If the escalating battle over Congress' controversial immigration legislation is any indication, the final 18 months of George W. Bush's presidency will be marked by pitched Republican-on-Republican smackdowns. That much was clear Monday as Senate Republicans and the administration took swipes at one another ahead of today's key immigration vote.
The Senate ended up voting 64-35 Tuesday to spend the week debating the measure, but that didn't prevent Republican Senator Jim DeMint of South Carolina and his colleagues from trying to block Bush's No. 1 domestic priority.
"The favorability ratings for the president and the Congress are at new historic lows and to take the nation's most emotionally charged issue and try to ram it down America's throat at a time when America doesn't trust what we're doing up here doesn't make a lot of sense," DeMint said at a hastily-arranged press conference on Monday. "So now is the time to hesitate and stop and think."
Not so, Joel Kaplan, White House deputy chief of staff for policy, told reporters on a conference call an hour later. "We're in the phase now, as they head into the final tally on the votes, of making the case and explaining why we think the status quo is unacceptable," Kaplan said. "You see signs every day that the status quo is unacceptable; you see states and localities acting on their own accord, because they don't see the federal government taking charge of this situation."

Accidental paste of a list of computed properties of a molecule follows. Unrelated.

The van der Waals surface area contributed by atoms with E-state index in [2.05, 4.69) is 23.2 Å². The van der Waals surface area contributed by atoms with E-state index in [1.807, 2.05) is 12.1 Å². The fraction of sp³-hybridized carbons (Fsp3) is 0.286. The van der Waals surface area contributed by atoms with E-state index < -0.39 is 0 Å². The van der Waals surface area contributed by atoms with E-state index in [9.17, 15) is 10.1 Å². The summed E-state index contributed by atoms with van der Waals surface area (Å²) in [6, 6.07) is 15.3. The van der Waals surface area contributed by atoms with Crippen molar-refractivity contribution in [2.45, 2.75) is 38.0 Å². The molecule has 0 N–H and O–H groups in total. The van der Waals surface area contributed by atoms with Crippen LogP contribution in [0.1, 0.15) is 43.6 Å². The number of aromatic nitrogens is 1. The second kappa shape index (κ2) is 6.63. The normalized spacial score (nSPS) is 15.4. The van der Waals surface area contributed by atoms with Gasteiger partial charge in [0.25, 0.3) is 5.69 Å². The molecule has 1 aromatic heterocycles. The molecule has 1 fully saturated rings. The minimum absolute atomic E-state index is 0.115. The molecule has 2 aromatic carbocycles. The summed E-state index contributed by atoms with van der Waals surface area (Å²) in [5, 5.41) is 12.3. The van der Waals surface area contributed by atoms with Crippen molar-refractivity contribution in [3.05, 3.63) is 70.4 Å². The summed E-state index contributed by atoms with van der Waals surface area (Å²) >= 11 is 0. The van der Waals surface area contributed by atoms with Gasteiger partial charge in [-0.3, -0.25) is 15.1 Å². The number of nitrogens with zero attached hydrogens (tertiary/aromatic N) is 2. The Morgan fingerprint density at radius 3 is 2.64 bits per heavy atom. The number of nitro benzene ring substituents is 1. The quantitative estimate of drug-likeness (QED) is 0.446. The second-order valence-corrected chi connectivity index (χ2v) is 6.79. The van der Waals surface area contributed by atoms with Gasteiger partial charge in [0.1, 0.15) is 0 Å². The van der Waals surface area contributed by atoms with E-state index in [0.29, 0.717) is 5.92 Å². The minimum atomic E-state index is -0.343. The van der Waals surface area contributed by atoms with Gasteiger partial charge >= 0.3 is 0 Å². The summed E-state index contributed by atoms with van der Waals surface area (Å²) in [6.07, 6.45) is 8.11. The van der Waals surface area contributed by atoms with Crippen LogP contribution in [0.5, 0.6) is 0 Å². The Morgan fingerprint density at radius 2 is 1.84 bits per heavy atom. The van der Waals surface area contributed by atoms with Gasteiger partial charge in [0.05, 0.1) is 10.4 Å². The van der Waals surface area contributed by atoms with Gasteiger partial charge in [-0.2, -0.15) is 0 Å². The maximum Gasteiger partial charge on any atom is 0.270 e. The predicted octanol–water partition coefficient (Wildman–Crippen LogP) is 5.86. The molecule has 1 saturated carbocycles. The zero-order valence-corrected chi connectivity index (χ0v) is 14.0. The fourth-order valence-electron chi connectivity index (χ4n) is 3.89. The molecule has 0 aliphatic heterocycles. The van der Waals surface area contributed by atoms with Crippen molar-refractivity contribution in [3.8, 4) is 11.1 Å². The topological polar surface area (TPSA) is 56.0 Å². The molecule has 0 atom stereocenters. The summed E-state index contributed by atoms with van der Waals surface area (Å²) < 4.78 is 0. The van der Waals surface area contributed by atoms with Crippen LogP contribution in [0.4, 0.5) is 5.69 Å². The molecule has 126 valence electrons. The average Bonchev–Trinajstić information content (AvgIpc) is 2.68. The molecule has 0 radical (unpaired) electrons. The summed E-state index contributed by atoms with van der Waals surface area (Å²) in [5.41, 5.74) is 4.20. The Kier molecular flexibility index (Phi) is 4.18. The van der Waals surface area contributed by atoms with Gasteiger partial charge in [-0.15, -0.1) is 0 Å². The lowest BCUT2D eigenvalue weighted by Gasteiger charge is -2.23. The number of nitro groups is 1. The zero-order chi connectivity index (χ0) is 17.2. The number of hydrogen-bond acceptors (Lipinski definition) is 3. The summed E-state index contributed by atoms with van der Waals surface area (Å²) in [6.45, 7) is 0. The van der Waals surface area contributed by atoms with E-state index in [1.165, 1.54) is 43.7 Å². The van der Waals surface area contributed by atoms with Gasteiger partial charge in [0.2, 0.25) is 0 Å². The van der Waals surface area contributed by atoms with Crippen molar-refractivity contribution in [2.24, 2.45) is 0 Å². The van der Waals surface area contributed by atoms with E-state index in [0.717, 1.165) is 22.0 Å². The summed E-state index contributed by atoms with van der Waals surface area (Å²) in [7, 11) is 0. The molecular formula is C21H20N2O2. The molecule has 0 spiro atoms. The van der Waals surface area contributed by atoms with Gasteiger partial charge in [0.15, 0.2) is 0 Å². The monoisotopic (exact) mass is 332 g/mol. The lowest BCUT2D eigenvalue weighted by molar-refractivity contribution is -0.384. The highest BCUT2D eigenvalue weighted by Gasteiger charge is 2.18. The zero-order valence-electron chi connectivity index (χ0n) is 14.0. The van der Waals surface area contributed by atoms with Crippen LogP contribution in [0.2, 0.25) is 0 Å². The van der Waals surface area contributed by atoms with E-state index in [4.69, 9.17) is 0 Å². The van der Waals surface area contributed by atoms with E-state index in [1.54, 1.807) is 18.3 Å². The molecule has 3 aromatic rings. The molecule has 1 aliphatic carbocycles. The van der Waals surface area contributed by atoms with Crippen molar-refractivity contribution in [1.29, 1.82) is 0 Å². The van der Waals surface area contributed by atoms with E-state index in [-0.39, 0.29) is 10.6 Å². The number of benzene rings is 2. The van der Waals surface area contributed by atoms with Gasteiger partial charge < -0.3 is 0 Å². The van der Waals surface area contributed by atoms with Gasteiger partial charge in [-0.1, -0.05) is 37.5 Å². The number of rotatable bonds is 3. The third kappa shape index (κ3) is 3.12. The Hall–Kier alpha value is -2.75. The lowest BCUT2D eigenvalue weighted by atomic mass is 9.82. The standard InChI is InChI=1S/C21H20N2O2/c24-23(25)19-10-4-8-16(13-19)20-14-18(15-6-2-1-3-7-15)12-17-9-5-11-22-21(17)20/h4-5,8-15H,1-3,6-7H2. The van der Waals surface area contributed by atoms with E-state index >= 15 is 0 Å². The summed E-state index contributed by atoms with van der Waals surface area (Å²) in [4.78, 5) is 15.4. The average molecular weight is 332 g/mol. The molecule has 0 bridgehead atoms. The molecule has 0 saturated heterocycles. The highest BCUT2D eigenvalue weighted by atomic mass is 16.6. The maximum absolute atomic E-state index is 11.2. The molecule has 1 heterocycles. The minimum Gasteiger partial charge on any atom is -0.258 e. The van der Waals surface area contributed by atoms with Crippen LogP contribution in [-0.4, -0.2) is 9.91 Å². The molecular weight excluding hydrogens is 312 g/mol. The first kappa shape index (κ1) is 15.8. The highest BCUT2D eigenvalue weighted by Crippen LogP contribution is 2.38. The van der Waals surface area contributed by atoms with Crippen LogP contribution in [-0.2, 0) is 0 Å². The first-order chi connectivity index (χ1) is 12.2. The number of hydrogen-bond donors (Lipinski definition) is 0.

The jockeying came as Bush, most Senate Democrats and some Senate Republicans attempted to resurrect the bill over the objections of some conservatives who are resisting a provision to put the estimated 12 million illegal immigrants living in the U.S. on a path to citizenship. DeMint and four other opponents of the bill Monday sent a letter to Senate Majority Leader Harry Reid decrying the latest maneuver to pass bipartisan legislation.
The 627-page bill was yanked off the floor by Reid on June 7 after conservatives essentially filibustered it; the measure was ten votes shy of the 60 needed on a procedural vote to cut off debate. This time around Reid and Senate Minority Leader Mitch McConnell, a Kentucky Republican, took the unusual step of blocking off all amendments except the more than 20 already agreed to by both sides.
DeMint and Senators Jeff Sessions of Alabama, John Cornyn of Texas, North Carolina's Elizabeth Dole and David Vitter of Louisiana complained that such a tactic will "shut off the debate" and "silence amendments instead of facilitate their debate."
While the White House was careful not to outright criticize opponents of the bill, the senators had no such reservations.
"It does not have the support of Americans and I submit to you that this bill is flawed, it will not work," Senator Jeff Sessions, an Alabama Republican, told reporters. "My impression is that the enthusiasm for this bill, even the votes for this bill, has been eroding over the last few weeks."